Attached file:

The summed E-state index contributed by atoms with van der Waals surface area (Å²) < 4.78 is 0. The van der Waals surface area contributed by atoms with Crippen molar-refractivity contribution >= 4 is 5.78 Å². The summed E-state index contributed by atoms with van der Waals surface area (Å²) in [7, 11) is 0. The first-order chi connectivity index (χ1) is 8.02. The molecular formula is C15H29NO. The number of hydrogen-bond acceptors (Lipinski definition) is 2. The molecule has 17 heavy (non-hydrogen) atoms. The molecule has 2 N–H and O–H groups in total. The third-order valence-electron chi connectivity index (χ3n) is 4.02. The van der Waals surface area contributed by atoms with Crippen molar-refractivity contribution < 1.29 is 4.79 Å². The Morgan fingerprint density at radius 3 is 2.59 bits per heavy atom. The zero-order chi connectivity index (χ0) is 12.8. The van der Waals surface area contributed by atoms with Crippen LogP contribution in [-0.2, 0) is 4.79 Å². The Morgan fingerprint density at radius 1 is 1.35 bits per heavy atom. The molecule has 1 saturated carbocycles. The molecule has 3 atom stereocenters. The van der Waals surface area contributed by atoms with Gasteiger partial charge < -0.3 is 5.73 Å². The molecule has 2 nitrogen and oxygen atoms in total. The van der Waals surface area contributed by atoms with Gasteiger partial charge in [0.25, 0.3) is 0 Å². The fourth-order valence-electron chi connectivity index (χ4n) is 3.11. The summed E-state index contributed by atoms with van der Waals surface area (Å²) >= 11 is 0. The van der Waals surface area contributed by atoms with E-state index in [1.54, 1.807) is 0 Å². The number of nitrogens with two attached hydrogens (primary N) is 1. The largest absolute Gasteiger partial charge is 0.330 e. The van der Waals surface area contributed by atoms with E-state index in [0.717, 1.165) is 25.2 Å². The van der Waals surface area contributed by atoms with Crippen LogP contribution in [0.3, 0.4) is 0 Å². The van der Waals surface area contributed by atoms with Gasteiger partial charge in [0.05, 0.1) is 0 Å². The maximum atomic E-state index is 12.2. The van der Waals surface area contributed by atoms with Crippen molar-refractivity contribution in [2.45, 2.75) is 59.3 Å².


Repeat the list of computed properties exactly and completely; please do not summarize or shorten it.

The summed E-state index contributed by atoms with van der Waals surface area (Å²) < 4.78 is 0. The van der Waals surface area contributed by atoms with Crippen molar-refractivity contribution >= 4 is 5.78 Å². The summed E-state index contributed by atoms with van der Waals surface area (Å²) in [7, 11) is 0. The first-order chi connectivity index (χ1) is 8.02. The molecular formula is C15H29NO. The number of hydrogen-bond acceptors (Lipinski definition) is 2. The molecule has 17 heavy (non-hydrogen) atoms. The molecule has 2 N–H and O–H groups in total. The third-order valence-electron chi connectivity index (χ3n) is 4.02. The van der Waals surface area contributed by atoms with Crippen molar-refractivity contribution < 1.29 is 4.79 Å². The Morgan fingerprint density at radius 3 is 2.59 bits per heavy atom. The zero-order chi connectivity index (χ0) is 12.8. The van der Waals surface area contributed by atoms with Crippen LogP contribution in [-0.2, 0) is 4.79 Å². The Morgan fingerprint density at radius 1 is 1.35 bits per heavy atom. The molecule has 1 saturated carbocycles. The molecule has 3 atom stereocenters. The van der Waals surface area contributed by atoms with Gasteiger partial charge < -0.3 is 5.73 Å². The molecule has 2 nitrogen and oxygen atoms in total. The van der Waals surface area contributed by atoms with Gasteiger partial charge in [0.25, 0.3) is 0 Å². The fourth-order valence-electron chi connectivity index (χ4n) is 3.11. The summed E-state index contributed by atoms with van der Waals surface area (Å²) >= 11 is 0. The van der Waals surface area contributed by atoms with E-state index in [1.54, 1.807) is 0 Å². The number of nitrogens with two attached hydrogens (primary N) is 1. The largest absolute Gasteiger partial charge is 0.330 e. The van der Waals surface area contributed by atoms with E-state index in [0.717, 1.165) is 25.2 Å². The van der Waals surface area contributed by atoms with Crippen LogP contribution in [0.3, 0.4) is 0 Å². The van der Waals surface area contributed by atoms with Gasteiger partial charge in [0.05, 0.1) is 0 Å². The maximum atomic E-state index is 12.2. The van der Waals surface area contributed by atoms with Crippen molar-refractivity contribution in [2.45, 2.75) is 59.3 Å².